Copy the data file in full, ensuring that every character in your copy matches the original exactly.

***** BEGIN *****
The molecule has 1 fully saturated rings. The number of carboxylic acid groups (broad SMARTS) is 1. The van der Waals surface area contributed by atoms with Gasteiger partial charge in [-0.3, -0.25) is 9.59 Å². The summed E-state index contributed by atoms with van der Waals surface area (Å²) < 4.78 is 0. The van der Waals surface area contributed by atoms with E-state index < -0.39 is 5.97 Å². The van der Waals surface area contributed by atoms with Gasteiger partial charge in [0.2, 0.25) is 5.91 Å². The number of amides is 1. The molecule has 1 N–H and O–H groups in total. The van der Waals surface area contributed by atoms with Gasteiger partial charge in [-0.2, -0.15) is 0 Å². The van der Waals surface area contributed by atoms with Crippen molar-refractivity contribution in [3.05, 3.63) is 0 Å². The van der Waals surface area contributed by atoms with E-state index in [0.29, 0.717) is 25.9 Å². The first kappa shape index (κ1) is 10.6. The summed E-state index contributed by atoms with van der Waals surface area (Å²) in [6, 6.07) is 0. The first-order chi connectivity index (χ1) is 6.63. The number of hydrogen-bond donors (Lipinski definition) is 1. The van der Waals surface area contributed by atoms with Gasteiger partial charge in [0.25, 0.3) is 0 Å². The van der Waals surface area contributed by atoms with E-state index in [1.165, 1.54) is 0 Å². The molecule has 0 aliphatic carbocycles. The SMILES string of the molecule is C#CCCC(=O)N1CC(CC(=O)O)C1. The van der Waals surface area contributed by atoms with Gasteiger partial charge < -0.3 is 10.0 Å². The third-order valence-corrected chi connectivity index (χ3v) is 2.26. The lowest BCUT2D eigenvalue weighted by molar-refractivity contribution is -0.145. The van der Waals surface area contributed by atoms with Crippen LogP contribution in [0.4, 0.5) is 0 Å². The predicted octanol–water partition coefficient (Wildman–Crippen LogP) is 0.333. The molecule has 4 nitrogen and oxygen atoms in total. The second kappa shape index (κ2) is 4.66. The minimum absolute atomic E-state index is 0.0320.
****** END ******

The molecule has 1 fully saturated rings. The number of carboxylic acid groups (broad SMARTS) is 1. The van der Waals surface area contributed by atoms with Gasteiger partial charge in [-0.3, -0.25) is 9.59 Å². The summed E-state index contributed by atoms with van der Waals surface area (Å²) < 4.78 is 0. The van der Waals surface area contributed by atoms with E-state index < -0.39 is 5.97 Å². The van der Waals surface area contributed by atoms with Gasteiger partial charge in [0.2, 0.25) is 5.91 Å². The number of amides is 1. The molecule has 1 N–H and O–H groups in total. The van der Waals surface area contributed by atoms with Gasteiger partial charge in [-0.2, -0.15) is 0 Å². The van der Waals surface area contributed by atoms with Crippen molar-refractivity contribution in [3.05, 3.63) is 0 Å². The van der Waals surface area contributed by atoms with E-state index in [0.29, 0.717) is 25.9 Å². The first kappa shape index (κ1) is 10.6. The summed E-state index contributed by atoms with van der Waals surface area (Å²) in [6, 6.07) is 0. The first-order chi connectivity index (χ1) is 6.63. The number of hydrogen-bond donors (Lipinski definition) is 1. The van der Waals surface area contributed by atoms with Gasteiger partial charge in [0.25, 0.3) is 0 Å². The van der Waals surface area contributed by atoms with E-state index in [1.165, 1.54) is 0 Å². The molecule has 0 aliphatic carbocycles. The SMILES string of the molecule is C#CCCC(=O)N1CC(CC(=O)O)C1. The van der Waals surface area contributed by atoms with Gasteiger partial charge < -0.3 is 10.0 Å². The third-order valence-corrected chi connectivity index (χ3v) is 2.26. The lowest BCUT2D eigenvalue weighted by molar-refractivity contribution is -0.145. The van der Waals surface area contributed by atoms with Crippen LogP contribution in [0.4, 0.5) is 0 Å². The predicted octanol–water partition coefficient (Wildman–Crippen LogP) is 0.333. The molecule has 4 nitrogen and oxygen atoms in total. The second kappa shape index (κ2) is 4.66. The minimum absolute atomic E-state index is 0.0320.